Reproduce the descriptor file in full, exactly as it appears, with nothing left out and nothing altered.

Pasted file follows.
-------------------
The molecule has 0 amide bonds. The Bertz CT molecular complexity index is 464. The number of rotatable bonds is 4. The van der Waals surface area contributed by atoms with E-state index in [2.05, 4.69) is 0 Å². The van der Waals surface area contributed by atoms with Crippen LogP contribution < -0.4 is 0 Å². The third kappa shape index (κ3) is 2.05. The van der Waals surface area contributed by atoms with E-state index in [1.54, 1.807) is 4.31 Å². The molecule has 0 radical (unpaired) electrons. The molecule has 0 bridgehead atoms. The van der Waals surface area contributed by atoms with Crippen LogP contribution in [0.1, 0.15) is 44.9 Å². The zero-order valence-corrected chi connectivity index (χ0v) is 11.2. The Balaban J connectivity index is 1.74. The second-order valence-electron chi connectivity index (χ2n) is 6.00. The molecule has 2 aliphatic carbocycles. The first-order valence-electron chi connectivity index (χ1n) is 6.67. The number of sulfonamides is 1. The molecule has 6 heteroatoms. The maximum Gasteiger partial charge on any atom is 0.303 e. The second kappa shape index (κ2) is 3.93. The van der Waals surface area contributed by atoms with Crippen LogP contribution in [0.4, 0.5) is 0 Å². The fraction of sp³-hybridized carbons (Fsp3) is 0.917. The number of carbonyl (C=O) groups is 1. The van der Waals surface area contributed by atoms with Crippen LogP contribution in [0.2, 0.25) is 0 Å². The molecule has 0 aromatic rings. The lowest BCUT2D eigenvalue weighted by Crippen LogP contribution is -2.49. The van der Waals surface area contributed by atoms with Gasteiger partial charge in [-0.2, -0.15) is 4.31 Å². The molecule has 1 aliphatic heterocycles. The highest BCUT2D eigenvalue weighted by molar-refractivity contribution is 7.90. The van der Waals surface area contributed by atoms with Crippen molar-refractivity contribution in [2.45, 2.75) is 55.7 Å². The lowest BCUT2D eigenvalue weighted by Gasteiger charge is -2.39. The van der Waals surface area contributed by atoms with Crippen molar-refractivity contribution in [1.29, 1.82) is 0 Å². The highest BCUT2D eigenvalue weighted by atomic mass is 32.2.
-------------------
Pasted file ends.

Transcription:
The molecule has 0 amide bonds. The Bertz CT molecular complexity index is 464. The number of rotatable bonds is 4. The van der Waals surface area contributed by atoms with E-state index in [2.05, 4.69) is 0 Å². The van der Waals surface area contributed by atoms with Crippen LogP contribution < -0.4 is 0 Å². The third kappa shape index (κ3) is 2.05. The van der Waals surface area contributed by atoms with E-state index in [1.54, 1.807) is 4.31 Å². The molecule has 0 radical (unpaired) electrons. The molecule has 0 bridgehead atoms. The van der Waals surface area contributed by atoms with Crippen LogP contribution in [0.1, 0.15) is 44.9 Å². The zero-order valence-corrected chi connectivity index (χ0v) is 11.2. The Balaban J connectivity index is 1.74. The second-order valence-electron chi connectivity index (χ2n) is 6.00. The molecule has 2 aliphatic carbocycles. The first-order valence-electron chi connectivity index (χ1n) is 6.67. The number of sulfonamides is 1. The molecule has 6 heteroatoms. The maximum Gasteiger partial charge on any atom is 0.303 e. The second kappa shape index (κ2) is 3.93. The van der Waals surface area contributed by atoms with Crippen LogP contribution in [0.4, 0.5) is 0 Å². The fraction of sp³-hybridized carbons (Fsp3) is 0.917. The number of carbonyl (C=O) groups is 1. The van der Waals surface area contributed by atoms with Crippen LogP contribution in [0.2, 0.25) is 0 Å². The molecule has 0 aromatic rings. The lowest BCUT2D eigenvalue weighted by Crippen LogP contribution is -2.49. The van der Waals surface area contributed by atoms with Gasteiger partial charge in [-0.2, -0.15) is 4.31 Å². The molecule has 1 aliphatic heterocycles. The highest BCUT2D eigenvalue weighted by molar-refractivity contribution is 7.90. The van der Waals surface area contributed by atoms with Crippen molar-refractivity contribution in [2.45, 2.75) is 55.7 Å². The lowest BCUT2D eigenvalue weighted by Gasteiger charge is -2.39. The van der Waals surface area contributed by atoms with Crippen molar-refractivity contribution in [1.29, 1.82) is 0 Å². The highest BCUT2D eigenvalue weighted by atomic mass is 32.2.